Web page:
With help from a new toolkit, Toronto bar readies itself for a possible opioid overdose
865 people suffered opioid-related deaths in 2016 in Ontario, or one every 10 hours, says CMHA
During its brief two months in business, Toronto's Less Bar hasn't experienced the misfortune of an opioid overdose, but the bar's manager says her staff will be ready if one ever happens.
"I feel confident that we would do everything in our power to prevent an overdose," said general manager Carmen Elle. "And because we have the kits, that's infinitely more possible for us."
On Monday, the Bloor Street bar became the first business in Toronto to implement an opioid and overdose plan prescribed in a new toolkit from the Canadian Mental Health Association (CMHA).
In addition to information on the ongoing opioid crisis, the kit lays out protocols designed to help an organization swiftly respond to an overdose by administering the potentially life-saving drug naloxone, which can temporarily reverse the effects of an overdose.
- Mothers send pictures of fentanyl victims to Justin Trudeau
- Toronto board of health considers 'urgent' new measures to combat city's opioid crisis
The possibility of an overdose is becoming increasingly likely according to the latest CMHA statistics. In 2016, Ontario saw 865 opioid-related deaths, or approximately one every 10 hours.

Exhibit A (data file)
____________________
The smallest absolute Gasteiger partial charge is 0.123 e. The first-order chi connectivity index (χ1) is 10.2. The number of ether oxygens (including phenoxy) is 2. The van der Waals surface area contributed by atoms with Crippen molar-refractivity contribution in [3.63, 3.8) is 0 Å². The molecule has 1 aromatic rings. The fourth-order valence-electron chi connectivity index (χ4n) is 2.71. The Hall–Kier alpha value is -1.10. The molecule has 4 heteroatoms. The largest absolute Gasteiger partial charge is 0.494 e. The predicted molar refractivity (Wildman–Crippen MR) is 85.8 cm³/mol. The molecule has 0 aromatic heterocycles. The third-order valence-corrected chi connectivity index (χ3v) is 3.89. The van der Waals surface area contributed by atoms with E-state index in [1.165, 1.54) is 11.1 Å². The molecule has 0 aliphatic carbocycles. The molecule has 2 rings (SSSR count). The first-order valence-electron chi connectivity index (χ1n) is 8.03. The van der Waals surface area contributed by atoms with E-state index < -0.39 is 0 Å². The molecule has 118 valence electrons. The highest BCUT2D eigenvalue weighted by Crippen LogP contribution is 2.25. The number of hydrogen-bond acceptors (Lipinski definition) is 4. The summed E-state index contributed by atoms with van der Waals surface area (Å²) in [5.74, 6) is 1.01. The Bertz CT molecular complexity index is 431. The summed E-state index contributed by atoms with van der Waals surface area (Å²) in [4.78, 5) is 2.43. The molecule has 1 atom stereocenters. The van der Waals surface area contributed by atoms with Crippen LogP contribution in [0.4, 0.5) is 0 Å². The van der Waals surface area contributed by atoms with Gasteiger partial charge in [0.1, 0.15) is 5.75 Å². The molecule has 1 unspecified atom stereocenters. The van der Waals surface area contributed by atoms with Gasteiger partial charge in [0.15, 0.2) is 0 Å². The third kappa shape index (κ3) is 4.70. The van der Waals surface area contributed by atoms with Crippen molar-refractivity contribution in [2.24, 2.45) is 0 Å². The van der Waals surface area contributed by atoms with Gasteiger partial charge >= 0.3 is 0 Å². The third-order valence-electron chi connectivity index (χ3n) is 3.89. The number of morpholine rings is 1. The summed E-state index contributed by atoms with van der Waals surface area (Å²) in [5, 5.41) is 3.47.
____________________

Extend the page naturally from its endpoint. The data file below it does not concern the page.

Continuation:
"We need to begin to normalize the conversation about how as a society we start to deal with overdose and death prevention," said Camille Quenneville, CEO for the CMHA in Ontario.
The CMHA toolkit is intended to be used in conjunction with naloxone kits, which are now available at pharmacies and public health organizations.
If administered in time, the drug can help an overdosing person breathe and even jolt them back into consciousness, buying precious moments before the need for emergency medical intervention.
"We're encouraging all public organizations to make it available in their premises so that we can begin to save lives," said Quenneville of the naloxone kits.
However, the CMHA says awareness of naloxone is low and few people know how to use it in an emergency.
"I'm not sure people really know what naloxone is, or what they would do in the event of an overdose," Quenneville added.
Elle said that's now changed among her staff, who today know how to deliver the drug via an EpiPen-like injector or a nasal spray.
In addition to the possibility of saving a life, she says the knowledge of how to use the drug has helped her staff gain a semblance of control in the face of the daunting crisis.
"People are scared and feeling kind of disempowered to help solve the crisis, which is why the naloxone kit is so good," she said.